Second-Generation Holocaust Survivor Shares Life And Legacy With Upper School Class
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Second-Generation Holocaust Survivor Shares Life And Legacy With Upper School Class

Understanding the gravity of the Holocaust is a critical component of Heather Price's Facing History and Ourselves course, and her Upper School students gained a deeper understanding of the period recently when Dorothy Goldwin, a second-generation Holocaust survivor, stopped by to share her parent's life and legacy.

Teary eyes filled the room as Mrs. Goldwin told the heartwrenching story of how her mother was only 12 years old when she and her family were forced into a Polish ghetto and had to endure unimaginable starvation, abuse and multiple near-death encounters. The students continued to listen intently and emotionally as Mrs. Goldwin followed with her father's tragic and very different experience as he had to live through the Death March from Auschwitz, which began with him and 4,000 others on the march and ended with only 300 survivors. 

Mrs. Goldwin brought different parts of her story to life through pictures taken over the years, including this family photo of herself as a child with her mom, dad and brother.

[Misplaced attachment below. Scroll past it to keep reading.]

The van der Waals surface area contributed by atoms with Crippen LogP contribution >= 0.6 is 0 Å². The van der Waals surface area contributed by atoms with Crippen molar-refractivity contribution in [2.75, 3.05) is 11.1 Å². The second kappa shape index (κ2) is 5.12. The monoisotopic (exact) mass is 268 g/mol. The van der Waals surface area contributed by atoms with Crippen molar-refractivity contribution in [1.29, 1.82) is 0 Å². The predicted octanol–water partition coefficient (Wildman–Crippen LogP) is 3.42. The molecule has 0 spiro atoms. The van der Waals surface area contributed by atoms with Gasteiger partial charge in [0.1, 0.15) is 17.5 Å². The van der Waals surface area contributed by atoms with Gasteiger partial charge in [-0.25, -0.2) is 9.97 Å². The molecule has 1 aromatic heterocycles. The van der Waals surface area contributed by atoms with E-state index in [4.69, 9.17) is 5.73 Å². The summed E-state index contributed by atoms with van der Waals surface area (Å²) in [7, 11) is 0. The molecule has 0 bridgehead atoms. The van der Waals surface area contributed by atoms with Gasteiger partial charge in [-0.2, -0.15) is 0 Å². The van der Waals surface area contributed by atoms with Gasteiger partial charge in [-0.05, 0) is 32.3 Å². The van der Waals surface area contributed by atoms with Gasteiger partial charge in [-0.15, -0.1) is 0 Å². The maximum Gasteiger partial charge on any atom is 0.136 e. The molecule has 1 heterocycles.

Mrs. Goldwin also provided valuable insight into the variation in experiences of healing and outlooks on life for survivors and their children after the Holocaust. 

"We are so thankful for the incredible opportunity to hear Mrs. Dorothy Goldwin share the experiences of her mother and her father during and after the Holocaust," price said. "We are in the middle of our unit on the Holocaust, and their stories allowed students to hear first-hand accounts of what it was like to live through the devastating trauma and start over in America after the Holocaust. We are forever grateful for Mrs. Goldwin's generosity and willingness to revisit her parents' trauma to share their stories with students at Lausanne."

A handwritten note Mrs. Goldwin found in her late mother's desk – Although she does not know when or why her mother wrote it, the message is nonetheless powerful.


Posted by Shayne Dotson at 10:57